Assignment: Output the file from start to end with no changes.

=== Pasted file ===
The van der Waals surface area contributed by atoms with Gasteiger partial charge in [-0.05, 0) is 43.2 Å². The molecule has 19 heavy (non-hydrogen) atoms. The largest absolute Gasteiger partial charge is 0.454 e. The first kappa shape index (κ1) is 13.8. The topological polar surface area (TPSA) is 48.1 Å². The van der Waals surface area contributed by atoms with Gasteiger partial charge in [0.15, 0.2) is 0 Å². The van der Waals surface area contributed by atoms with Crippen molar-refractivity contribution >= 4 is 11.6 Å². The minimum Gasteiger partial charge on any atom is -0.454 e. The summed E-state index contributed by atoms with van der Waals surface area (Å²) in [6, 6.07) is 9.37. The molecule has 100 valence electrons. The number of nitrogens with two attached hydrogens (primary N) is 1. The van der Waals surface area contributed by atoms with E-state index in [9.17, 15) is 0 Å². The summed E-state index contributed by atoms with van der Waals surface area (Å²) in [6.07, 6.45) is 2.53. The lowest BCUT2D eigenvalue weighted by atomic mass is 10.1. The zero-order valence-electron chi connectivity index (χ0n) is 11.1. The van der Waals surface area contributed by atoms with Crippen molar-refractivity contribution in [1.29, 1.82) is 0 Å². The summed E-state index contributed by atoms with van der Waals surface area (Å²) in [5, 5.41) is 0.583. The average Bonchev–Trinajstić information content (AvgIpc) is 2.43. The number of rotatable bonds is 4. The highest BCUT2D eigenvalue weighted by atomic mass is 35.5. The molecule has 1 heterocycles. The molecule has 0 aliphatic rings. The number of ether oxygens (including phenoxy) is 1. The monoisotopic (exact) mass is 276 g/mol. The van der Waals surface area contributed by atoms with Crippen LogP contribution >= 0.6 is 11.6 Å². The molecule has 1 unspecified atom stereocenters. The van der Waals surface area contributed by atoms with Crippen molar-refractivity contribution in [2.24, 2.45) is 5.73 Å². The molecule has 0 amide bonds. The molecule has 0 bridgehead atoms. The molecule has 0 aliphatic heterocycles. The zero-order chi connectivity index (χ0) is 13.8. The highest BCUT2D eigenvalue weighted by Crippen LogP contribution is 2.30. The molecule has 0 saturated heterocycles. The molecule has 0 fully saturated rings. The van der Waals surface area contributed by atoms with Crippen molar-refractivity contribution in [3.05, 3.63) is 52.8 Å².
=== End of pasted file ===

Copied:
The van der Waals surface area contributed by atoms with Gasteiger partial charge in [-0.05, 0) is 43.2 Å². The molecule has 19 heavy (non-hydrogen) atoms. The largest absolute Gasteiger partial charge is 0.454 e. The first kappa shape index (κ1) is 13.8. The topological polar surface area (TPSA) is 48.1 Å². The van der Waals surface area contributed by atoms with Gasteiger partial charge in [0.15, 0.2) is 0 Å². The van der Waals surface area contributed by atoms with Crippen molar-refractivity contribution >= 4 is 11.6 Å². The minimum Gasteiger partial charge on any atom is -0.454 e. The summed E-state index contributed by atoms with van der Waals surface area (Å²) in [6, 6.07) is 9.37. The molecule has 100 valence electrons. The number of nitrogens with two attached hydrogens (primary N) is 1. The van der Waals surface area contributed by atoms with E-state index in [9.17, 15) is 0 Å². The summed E-state index contributed by atoms with van der Waals surface area (Å²) in [6.07, 6.45) is 2.53. The lowest BCUT2D eigenvalue weighted by atomic mass is 10.1. The zero-order valence-electron chi connectivity index (χ0n) is 11.1. The van der Waals surface area contributed by atoms with Crippen molar-refractivity contribution in [1.29, 1.82) is 0 Å². The summed E-state index contributed by atoms with van der Waals surface area (Å²) in [5, 5.41) is 0.583. The average Bonchev–Trinajstić information content (AvgIpc) is 2.43. The number of rotatable bonds is 4. The highest BCUT2D eigenvalue weighted by atomic mass is 35.5. The molecule has 1 heterocycles. The molecule has 0 aliphatic rings. The number of ether oxygens (including phenoxy) is 1. The monoisotopic (exact) mass is 276 g/mol. The van der Waals surface area contributed by atoms with Crippen LogP contribution >= 0.6 is 11.6 Å². The molecule has 1 unspecified atom stereocenters. The van der Waals surface area contributed by atoms with Crippen molar-refractivity contribution in [2.24, 2.45) is 5.73 Å². The molecule has 0 amide bonds. The molecule has 0 bridgehead atoms. The molecule has 0 aliphatic heterocycles. The zero-order chi connectivity index (χ0) is 13.8. The highest BCUT2D eigenvalue weighted by Crippen LogP contribution is 2.30. The molecule has 0 saturated heterocycles. The molecule has 0 fully saturated rings. The van der Waals surface area contributed by atoms with Crippen molar-refractivity contribution in [3.05, 3.63) is 52.8 Å².